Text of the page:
When Fastpitch Softball Was King, Nittany Gas & Oil Wore the Local Crown
They were the summertime sensations playing big-time ball on a small diamond. They were the local kings of the fastpitch softball craze that peaked in the 1960s and 1970s. They were the “Oilers”—members of the Nittany Gas and Oil softball team that drew big crowds and grabbed huge headlines in the two local newspapers.
Some would say these fastpitch heroes have since been forgotten. But, of course, “forgotten” is a relative term. I know I’m not the only person who still recalls the Oilers and their rival teams — many of which were sponsored by companies like Beasley Ford, Erie Tech and HRB-Singer that have undergone name changes.
“It was, I think, bigger than the baseball leagues,” says Dutch Frey, a sensational leadoff hitter for the Oilers from 1969 to 1976, as he talks about the State College Rec League. “We would get great crowds.”
“We had as many people (fans) as the County League had,” notes Galen Dreibelbis, the team’s sponsor from its birth in 1958 until its demise in the early 1980s.
Although the Oilers began with some strong players in 1958, they became dominant when Dreibelbis recruited pitcher Bill Pennabaker to join them in 1959. In his first three years of State College league competition, the Bellwood native posted a record of 54-5 with an earned run average of 0.88. In other words, almost no one in the league could handle Pennabaker’s fastball, curveball or drop. Then, in the 1962 state championship tourney, the Oilers stunned the traditional powers of Pennsylvania softball when pitcher Bill led them to the title.
Nittany Gas and Oil won its third straight title in the State College Rec League by defeating Beasley Ford in 1962. Here, Beasley’s Joe Stabler congratulates Galen Dreibelbis while Nick Pelick (left) and Bill Pennabaker (right) look on.
Known for his figure 8 delivery, the flashy Pennabaker also brought mounds of determination to the mound. At the ‘62 state tournament, he pitched 39 innings out of the 51 that were played by the Oilers. And he was the winning pitcher in Nittany Gas and Oil’s final two contests—both of which were must-wins in the quest for a title. Those final two games were played within one four-hour period, so Pennabaker’s gritty endurance was on full display.
“Everybody contributed,” says Dreibelbis as he reflects on the 1962 title. “But I don’t know that anybody in particular — other than the heart of Bill Pennabaker — took us to the state championship. We were pretty well respected. But probably nobody thought we could win the state because there were big teams in Williamsport, York, Lancaster, the Chester area and Lansdale.”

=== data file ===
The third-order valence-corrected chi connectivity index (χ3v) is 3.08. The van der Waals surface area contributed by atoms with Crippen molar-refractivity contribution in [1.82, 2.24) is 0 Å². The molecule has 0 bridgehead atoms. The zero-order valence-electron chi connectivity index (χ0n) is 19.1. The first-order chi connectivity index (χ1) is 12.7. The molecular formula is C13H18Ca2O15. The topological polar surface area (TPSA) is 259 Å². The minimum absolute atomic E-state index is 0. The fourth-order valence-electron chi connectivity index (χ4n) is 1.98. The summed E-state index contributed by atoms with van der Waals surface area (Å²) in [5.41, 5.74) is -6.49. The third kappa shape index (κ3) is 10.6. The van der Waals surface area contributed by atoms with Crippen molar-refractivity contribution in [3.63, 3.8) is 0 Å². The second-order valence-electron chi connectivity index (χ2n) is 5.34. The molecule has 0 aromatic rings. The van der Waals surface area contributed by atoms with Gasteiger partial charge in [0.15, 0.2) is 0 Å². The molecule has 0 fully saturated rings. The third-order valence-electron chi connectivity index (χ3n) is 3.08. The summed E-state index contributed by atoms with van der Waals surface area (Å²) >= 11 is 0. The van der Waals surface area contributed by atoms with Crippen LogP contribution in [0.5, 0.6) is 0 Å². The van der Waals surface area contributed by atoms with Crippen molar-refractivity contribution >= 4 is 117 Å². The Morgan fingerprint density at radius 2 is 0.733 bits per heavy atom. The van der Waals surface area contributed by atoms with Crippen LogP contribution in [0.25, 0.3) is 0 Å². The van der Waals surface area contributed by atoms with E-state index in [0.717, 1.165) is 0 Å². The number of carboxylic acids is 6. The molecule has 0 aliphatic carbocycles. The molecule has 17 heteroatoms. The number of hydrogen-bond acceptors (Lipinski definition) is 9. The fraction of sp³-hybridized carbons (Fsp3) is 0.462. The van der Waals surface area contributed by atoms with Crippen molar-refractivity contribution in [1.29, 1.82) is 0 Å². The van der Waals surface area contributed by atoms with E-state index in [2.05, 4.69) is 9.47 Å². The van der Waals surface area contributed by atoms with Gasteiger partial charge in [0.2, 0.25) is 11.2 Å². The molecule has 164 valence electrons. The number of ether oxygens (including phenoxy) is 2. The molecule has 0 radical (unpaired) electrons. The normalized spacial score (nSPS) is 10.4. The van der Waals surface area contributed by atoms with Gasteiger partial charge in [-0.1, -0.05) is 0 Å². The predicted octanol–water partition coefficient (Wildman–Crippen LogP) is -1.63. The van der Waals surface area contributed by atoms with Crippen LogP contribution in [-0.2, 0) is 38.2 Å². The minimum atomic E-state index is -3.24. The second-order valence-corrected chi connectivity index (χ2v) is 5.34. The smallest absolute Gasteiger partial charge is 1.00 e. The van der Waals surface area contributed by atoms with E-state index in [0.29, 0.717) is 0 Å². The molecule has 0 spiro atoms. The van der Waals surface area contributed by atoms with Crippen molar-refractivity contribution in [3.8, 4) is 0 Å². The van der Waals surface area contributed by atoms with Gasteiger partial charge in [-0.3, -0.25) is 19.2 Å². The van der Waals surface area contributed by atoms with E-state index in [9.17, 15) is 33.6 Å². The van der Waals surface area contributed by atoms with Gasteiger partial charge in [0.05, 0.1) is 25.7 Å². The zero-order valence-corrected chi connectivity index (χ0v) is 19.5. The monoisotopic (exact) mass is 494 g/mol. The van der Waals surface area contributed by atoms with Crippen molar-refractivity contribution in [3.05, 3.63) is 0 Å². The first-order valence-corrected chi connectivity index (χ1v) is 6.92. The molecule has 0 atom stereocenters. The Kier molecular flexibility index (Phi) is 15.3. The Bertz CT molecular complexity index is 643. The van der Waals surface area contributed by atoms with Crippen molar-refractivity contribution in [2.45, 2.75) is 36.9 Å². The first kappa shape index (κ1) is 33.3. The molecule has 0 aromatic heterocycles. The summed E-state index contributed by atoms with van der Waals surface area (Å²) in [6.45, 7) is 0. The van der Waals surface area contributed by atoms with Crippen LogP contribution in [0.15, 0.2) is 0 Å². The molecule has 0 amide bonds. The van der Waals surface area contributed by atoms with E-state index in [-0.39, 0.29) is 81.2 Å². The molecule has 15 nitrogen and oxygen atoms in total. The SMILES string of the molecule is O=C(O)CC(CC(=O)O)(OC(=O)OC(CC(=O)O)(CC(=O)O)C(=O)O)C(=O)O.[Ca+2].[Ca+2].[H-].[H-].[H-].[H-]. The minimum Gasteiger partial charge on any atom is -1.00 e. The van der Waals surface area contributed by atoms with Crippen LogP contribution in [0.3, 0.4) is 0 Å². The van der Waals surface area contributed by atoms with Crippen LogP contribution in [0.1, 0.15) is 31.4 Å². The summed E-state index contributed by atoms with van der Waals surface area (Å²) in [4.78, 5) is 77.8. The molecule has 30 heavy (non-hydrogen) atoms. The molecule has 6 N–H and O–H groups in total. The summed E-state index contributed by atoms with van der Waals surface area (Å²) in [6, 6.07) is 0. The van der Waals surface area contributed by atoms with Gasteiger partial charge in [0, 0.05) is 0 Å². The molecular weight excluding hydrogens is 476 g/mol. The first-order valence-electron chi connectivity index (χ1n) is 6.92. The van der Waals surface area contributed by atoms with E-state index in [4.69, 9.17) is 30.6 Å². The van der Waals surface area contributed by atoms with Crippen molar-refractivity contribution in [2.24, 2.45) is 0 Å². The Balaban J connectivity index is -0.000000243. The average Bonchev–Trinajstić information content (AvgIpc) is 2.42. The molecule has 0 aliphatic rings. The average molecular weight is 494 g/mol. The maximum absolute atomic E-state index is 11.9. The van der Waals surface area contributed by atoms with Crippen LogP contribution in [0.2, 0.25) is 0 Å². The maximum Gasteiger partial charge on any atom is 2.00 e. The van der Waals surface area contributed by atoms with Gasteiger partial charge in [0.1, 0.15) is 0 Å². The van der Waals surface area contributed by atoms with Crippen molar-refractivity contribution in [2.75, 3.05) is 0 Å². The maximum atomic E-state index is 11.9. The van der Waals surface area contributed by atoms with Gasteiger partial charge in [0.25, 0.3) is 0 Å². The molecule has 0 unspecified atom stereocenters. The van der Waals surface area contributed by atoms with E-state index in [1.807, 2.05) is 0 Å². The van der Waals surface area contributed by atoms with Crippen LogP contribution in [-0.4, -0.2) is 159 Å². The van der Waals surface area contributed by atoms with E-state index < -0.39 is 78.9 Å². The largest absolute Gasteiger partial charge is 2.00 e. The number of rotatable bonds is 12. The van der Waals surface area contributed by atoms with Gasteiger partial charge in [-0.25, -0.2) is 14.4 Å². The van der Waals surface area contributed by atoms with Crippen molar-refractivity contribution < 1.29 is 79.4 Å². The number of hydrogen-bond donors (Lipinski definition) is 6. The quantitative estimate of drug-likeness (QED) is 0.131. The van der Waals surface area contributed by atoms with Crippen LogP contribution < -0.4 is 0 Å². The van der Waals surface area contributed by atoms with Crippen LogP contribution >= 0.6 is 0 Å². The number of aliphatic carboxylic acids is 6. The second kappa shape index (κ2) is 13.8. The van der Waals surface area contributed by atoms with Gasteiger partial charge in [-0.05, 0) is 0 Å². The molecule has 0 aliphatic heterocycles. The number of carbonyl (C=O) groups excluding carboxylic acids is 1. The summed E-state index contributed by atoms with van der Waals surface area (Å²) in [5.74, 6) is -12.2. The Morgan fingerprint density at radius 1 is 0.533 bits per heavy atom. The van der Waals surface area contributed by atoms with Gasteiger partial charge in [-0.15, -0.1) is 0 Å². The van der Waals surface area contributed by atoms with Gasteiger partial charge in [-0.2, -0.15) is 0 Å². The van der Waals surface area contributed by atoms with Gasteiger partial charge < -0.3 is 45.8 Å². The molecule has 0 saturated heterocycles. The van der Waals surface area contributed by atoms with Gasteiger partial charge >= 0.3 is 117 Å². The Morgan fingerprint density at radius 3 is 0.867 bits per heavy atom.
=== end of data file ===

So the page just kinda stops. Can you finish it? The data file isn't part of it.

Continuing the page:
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The Oilers’ saga began as a subplot to one man’s fulfillment of the American Dream. Galen Dreibelbis was born in a Ferguson Township farm house just 500 yards from the home where he now lives. And as he thinks back to his boyhood in that house, Dreibelbis marvels over memories of his mother, Ruth Herman Dreibelbis.
“She raised five children in that house,” says the veteran State College business leader and former state representative. He notes that his mom cooked on a wood stove and that the home lacked indoor plumbing.
“It was a tough life, but she didn’t even flinch,” says Dreibelbis. “She was very, very special. She still delivered for Meals on Wheels in her 80s, and she lived to just three months shy of 107.”
Dreibelbis yearned to play sports during his years at State College High School, but the realities of farm life got in the way. Was he allowed to play baseball? “No, that was seeding time on the farm.” How about football? “No, the fall was when the harvest came — mainly corn. The only thing I was allowed was one winter sport.”
And so Galen joined the State High wrestling team, became a varsity regular for three years and gained a lifelong passion for the sport. Blessed financially through various endeavors (including Nittany Gas and Oil which he founded in 1958 and sold in 1982), Dreibelbis has generously supported Penn State wrestling. Now looking forward to his 70th season of following the Nittany Lions, he considers his attendance at their 2011 NCAA national championship as his greatest sports thrill.
Of course, that’s not saying Dreibelbis lacked enthusiasm for the exploits of his Oilers. His commitment to the team was a passionate one. From the standpoint of participation, he served as player-manager from 1958 to 1969, stepping down in 1970 to devote time to his ultimately successful campaign for the state House of Representatives.
Even though he never returned to his on-field roles, Dreibelbis continued to serve generously as the team’s sponsor. He built the Hess Field complex on Shingletown Road, dressed his players in the sharpest uniforms around and paid for the wives and children to travel to weekend tournaments.